Linking and Presentation Standards

Arguably the two greatest benefits provided by HTML are the ability to link between documents and the ability to create simple formatted documents (and, eventually, very complex formatted documents). The following standards aim to preserve the benefits of HTML in the XML arena and add new functionality.

XML Linking

These specifications provide a variety of powerful linking mechanisms and may well have a big impact on how XML documents are used.


The XLink protocol is a specification for handling links between XML documents. This specification allows for some pretty sophisticated linking, including two-way links, links to multiple documents, expanding links that insert the linked information into your document rather than replace your document with a new page, links between two documents that are created in a third, independent document, and indirect links (so that you can point to an "address book" rather than directly to the target document; updating the address book then automatically changes any links that use it).

XML Base

This standard defines an attribute for XML documents that defines a base address that is used when evaluating a relative address specified in the document. (So, for example, a simple file name would be found in the base address directory.)


In general, the XLink specification targets a document or document segment using its ID. The XPointer specification defines mechanisms for "addressing into the internal structures of XML documents," without requiring the author of the document to have defined an ID for that segment. To quote the spec, it provides for "reference to elements, character strings, and other parts of XML documents, whether or not they bear an explicit ID attribute."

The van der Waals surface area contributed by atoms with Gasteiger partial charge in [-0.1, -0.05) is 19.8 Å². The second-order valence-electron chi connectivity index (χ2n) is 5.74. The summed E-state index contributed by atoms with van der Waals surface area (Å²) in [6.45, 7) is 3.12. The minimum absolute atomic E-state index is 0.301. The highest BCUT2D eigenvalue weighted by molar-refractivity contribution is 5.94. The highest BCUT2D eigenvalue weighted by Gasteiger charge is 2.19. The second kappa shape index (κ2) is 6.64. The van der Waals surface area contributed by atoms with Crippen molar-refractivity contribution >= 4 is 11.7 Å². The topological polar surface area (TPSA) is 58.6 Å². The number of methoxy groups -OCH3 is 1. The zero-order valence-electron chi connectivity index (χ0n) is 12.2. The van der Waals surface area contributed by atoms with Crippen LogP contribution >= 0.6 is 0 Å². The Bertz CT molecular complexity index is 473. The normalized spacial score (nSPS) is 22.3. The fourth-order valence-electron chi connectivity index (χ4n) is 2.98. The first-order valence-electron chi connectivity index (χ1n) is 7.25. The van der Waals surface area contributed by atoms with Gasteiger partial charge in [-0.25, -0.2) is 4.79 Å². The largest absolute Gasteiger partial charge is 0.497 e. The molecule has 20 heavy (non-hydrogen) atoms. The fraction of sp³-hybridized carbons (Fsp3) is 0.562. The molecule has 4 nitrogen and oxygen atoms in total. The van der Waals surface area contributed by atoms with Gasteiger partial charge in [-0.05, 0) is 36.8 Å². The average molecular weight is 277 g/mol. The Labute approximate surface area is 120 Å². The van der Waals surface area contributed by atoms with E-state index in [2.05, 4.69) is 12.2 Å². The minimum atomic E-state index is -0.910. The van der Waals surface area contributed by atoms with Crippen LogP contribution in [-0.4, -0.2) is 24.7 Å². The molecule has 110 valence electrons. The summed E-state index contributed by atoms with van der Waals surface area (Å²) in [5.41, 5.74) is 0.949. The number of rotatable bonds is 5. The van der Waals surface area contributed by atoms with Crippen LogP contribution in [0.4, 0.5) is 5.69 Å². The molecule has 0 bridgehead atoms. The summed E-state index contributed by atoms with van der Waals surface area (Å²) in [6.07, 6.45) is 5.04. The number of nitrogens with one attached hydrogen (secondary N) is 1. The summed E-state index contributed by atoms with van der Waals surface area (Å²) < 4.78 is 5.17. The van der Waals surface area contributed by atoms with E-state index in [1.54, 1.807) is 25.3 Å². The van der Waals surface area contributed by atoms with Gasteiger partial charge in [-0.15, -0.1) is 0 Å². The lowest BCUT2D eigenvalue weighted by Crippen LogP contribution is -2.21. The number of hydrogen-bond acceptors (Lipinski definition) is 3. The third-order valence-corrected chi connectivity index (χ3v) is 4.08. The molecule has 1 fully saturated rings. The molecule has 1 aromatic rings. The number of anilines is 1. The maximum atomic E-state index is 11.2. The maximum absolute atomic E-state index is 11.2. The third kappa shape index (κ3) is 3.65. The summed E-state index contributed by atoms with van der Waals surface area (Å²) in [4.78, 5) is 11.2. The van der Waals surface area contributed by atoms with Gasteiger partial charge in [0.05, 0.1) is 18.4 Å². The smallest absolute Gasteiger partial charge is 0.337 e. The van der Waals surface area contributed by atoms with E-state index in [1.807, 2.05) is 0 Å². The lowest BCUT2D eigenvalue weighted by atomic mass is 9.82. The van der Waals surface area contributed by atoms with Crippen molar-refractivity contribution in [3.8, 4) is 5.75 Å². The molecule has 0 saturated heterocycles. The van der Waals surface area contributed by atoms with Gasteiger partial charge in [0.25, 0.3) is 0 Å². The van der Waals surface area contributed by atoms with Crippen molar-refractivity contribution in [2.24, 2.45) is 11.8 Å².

For more information on the XML Linking standards, see


The XHTML specification is a way of making XML documents that look and act like HTML documents. Given that an XML document can contain any tags you care to define, why not define a set of tags that look like HTML? That's the thinking behind the XHTML specification, at any rate. The result of this specification is a document that can be displayed in browsers and also treated as XML data. The data may not be quite as identifiable as "pure" XML, but it will be a heck of a lot easier to manipulate than standard HTML, because XML specifies a good deal more regularity and consistency.

For example, either every tag in a well-formed XML document must have an end tag associated with it, or it must end in />. So you might see <p>...</p>, or you might see <p/>, but you will never see <p> standing by itself. The upshot of this requirement is that you never have to program for the weird kinds of cases you see in HTML--where, for example, a <dt> tag might be terminated by </DT>, by another <DT>, by <dd>, or by </dl>. That makes it a lot easier to write code.

The XHTML specification is a reformulation of HTML 4.0 into XML. The latest information is at